As any Consumerist reader knows, tipping is a hot-button topic, with some people arguing that they will only leave a tip when they receive excellent service, while others point out that most tipped employees — especially in restaurants — make well below minimum wage and rely on tips for survival. Then there are those who attempt to make the case that tipping should just be done away with, as it has been in most of the world. [More]
Last summer we learned about one man’s dying wish: That his family go out and tip a restaurant server $500, as stipulated in his will. His family managed to complete that wish, and now his brother has decided to take that request one step further — he’s now trying to leave $500 tips in all 50 states. [More]
Passing through Saskatchewan, a man from British Columbia, Canada happened to stop in a little restaurant to grab a burger. The visitor wrote a $10,000 check and told the restaurant owner to take his bill out of that and keep the rest. Was it some kind of scam? No, just a very generous lottery winner. [More]
In the fight over who gets to dig their hands into the Starbucks tip jar at the end of the day, everyone is coming out kind of a winner. Well, except for assistant managers, but they already earn salaries and have benefits, so that’s pretty winner-y. A court says baristas must share their tips, but only with shift supervisors. [More]
As we’ve discussed here many, many times, restaurant wait staff often rely on tips because their base pay is generally far below the minimum wage level. Since tipping is an anomaly overseas, waiters in most other countries are paid a living wage. Thus, one sushi restaurant in Manhattan, which claims it has always paid its employees well, has recently started telling customers that tips will not be accepted. [More]
Anyone who’s ever worked a job where customers are encouraged to dump their change or heck, even a wonderful dollar into a tip jar knows how coveted those tips are. That’s why Starbucks baristas are in a fight in New York to keep shift supervisors and managers out of the tip jar. The fewer people entitled to tips, the more money each barista gets after a shift serving up venti extra caramel no whip low foam frappywhatchacallits.
If you’ve got the bucks, you can get celebrity chef Wolfgang Puck’s food at your private event. The Wolfgang Puck Catering & Events company bears a famous name, and now it’s being blamed for adding services charges to its customers’ bills without then handing over gratuities to its servers.
There must be something in the water lately and if there is, we need to get ourselves a big ol’ glass of it: Just last week a customer left a $446 tip on a $6 Steak ‘N Shake bill, and now another generous patron has splashed out with a $1,000 tip on a $60 restaurant tab so the waitress can finally go on that trip to Italy she’s been hoping for.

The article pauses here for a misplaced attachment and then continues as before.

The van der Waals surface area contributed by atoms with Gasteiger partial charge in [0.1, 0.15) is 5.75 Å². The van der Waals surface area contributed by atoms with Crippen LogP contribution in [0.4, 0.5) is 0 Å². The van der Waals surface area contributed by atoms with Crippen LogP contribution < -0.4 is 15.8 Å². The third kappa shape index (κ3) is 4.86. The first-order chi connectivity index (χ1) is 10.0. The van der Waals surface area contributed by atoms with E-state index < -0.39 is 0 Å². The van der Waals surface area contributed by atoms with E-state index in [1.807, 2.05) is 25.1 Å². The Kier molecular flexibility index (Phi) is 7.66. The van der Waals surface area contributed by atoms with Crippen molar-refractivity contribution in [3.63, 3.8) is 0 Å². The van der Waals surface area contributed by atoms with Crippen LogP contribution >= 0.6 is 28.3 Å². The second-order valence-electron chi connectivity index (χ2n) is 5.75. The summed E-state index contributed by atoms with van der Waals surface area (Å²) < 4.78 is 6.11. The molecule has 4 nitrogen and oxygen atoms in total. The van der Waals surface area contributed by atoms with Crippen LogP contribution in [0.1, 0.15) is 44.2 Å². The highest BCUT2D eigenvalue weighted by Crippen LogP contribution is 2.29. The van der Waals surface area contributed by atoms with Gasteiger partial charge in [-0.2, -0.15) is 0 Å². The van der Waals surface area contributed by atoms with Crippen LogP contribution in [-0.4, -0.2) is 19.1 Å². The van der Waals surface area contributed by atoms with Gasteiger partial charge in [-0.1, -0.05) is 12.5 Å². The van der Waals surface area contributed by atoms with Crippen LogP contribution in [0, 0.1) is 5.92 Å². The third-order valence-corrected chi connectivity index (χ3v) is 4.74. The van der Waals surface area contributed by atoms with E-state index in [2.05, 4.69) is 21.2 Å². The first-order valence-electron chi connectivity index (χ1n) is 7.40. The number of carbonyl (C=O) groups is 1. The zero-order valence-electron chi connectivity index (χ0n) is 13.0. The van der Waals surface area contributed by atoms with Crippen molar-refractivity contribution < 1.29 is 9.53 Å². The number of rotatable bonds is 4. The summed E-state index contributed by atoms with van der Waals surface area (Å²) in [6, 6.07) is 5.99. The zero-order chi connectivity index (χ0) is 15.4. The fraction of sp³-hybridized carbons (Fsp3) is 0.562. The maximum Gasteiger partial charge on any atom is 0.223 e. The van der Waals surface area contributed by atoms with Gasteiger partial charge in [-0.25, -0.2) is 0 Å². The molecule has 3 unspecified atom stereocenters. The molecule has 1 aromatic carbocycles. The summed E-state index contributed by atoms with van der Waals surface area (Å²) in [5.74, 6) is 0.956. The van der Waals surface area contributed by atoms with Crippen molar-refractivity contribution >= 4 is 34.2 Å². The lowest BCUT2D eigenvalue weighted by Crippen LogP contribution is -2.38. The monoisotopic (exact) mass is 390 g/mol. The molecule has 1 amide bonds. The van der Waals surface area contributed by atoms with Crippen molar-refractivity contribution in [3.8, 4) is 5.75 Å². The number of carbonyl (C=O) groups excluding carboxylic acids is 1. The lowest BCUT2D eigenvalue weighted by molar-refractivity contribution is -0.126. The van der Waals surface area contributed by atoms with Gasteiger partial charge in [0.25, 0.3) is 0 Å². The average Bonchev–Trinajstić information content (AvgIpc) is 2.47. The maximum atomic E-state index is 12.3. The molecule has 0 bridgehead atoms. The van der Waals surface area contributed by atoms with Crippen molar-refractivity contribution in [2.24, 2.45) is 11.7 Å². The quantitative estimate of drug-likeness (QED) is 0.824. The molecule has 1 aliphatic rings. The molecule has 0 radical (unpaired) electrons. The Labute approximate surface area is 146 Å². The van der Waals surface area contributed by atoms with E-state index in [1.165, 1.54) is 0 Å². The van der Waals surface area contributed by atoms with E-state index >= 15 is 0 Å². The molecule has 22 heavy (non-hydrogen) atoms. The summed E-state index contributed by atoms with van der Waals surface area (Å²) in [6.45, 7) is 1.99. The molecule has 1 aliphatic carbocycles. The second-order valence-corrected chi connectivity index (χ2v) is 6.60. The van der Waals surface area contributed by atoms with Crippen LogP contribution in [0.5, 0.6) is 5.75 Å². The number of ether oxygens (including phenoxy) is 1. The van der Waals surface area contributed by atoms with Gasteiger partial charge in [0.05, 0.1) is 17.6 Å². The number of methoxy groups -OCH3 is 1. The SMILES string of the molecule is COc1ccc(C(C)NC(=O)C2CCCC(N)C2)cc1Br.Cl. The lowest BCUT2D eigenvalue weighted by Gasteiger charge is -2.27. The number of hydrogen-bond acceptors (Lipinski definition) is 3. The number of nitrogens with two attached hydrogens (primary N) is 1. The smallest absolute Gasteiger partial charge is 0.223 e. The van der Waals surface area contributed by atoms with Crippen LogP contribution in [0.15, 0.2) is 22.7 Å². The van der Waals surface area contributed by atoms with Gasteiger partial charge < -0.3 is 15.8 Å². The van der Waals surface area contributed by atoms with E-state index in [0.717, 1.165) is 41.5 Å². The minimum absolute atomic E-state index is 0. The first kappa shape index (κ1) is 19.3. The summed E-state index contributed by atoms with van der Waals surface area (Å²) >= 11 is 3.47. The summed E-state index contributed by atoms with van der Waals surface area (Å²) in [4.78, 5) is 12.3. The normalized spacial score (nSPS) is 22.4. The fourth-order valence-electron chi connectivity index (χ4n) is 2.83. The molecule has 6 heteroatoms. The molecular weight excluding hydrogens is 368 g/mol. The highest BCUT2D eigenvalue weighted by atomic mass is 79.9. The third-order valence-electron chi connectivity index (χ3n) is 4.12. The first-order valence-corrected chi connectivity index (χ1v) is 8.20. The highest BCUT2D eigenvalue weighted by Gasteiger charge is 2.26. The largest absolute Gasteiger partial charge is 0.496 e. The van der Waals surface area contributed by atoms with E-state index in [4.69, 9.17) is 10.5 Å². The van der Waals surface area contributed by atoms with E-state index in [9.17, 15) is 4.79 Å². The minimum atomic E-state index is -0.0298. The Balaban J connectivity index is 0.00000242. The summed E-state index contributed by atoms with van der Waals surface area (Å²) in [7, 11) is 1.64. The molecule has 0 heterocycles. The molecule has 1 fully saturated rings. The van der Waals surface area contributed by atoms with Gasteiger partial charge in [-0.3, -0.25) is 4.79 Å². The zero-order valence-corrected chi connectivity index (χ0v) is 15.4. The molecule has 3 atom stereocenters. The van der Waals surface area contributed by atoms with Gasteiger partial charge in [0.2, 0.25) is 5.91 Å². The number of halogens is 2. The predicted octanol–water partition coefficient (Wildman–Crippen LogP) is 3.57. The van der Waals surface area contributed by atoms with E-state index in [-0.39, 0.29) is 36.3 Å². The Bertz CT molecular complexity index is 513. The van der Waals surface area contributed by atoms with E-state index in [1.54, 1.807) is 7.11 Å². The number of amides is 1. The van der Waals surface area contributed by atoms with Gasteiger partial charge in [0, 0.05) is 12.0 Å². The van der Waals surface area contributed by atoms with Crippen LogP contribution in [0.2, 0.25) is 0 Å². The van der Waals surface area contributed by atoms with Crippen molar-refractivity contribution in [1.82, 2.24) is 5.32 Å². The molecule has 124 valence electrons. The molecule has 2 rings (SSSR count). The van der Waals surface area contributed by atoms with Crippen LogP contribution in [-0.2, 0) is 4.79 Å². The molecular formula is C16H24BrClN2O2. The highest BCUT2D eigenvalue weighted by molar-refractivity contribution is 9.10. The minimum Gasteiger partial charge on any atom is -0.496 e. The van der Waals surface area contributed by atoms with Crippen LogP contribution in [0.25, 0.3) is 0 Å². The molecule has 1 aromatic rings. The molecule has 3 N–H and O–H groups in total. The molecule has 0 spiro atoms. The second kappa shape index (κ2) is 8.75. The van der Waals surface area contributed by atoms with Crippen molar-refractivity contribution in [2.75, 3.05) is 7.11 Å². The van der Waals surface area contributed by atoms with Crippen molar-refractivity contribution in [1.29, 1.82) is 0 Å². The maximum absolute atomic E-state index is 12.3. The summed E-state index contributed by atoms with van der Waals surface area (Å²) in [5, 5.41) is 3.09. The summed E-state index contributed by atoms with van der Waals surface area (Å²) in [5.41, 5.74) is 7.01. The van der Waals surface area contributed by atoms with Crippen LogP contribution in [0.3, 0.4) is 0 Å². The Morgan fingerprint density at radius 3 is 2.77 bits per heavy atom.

It’s nice to ride toward the end of the week with a happy tipping-related story for a change. A waitress at a Steak ‘n Shake eatery in Indianapolis got the biggest bonus of her life when a diner left a 7,433% tip. [More]
The saga of previously anonymous Amy’s Baking Company of Scottsdale, AZ, continues, with the eatery — which came out of Gordon Ramsay’s Kitchen Nightmares looking like a heretofore undocumented circle of Hell — scheduling a “Grand Re-Opening” next Tuesday night and hiring a publicist known more for damage control than for shilling restaurants. [More]
There are two kinds of household tips that people share on sites like Pinterest: tips that are so simple and useful that you’re amazed that your mother never taught them to you, and tips that are the product of a person with a magazine deadline and a half-baked idea. [More]
Earlier this week, we wrote about the legality (or lack thereof) of employers docking tipped workers’ wages to cover walk-outs and bad orders. Little did we know that the same day, dozens of current and former servers at a Milwaukee restaurant were filing a class-action suit, alleging these sorts of violations. [More]
Tipping is a hot topic here on Consumerist, and…well, everywhere else online too. Common decency dictates that when you use a coupon or otherwise get discounted services or chow, you should still tip based on the original sticker price. Makes sense, right? And yet, a recent survey shows that 26% of adults who say that they leave tips claim that they tip based on the post-coupon total. For shame!
It’s a story we’ve heard any number of times, both professionally and from friends in the restaurant world. A customer splits without paying the bill, or doesn’t leave enough to cover the full amount; to make up for the loss, the manager takes it out of the waiter’s pay. Can this be legal? [More]
We can understand why one might be reluctant to fork over a full 15-18% tip on a restaurant bill of $1453, but even a 1% tip would be better than this. [More]
Despite the fact that we are adults and quite mature and even wear real pants when we work from home (sometimes), that doesn’t mean we don’t chuckle at suggestive things. Like, well, the total on this waiter’s receipt [cue giggle]. [More]
Used to be, if a business wanted to spend money to bolster its security, it would have to eat that cost or pass it on to the customer in the form of higher prices. But one Atlanta Waffle House has decided to keep the menu prices the same, and just tack on a 20% surcharge to cover the extra security cost. [More]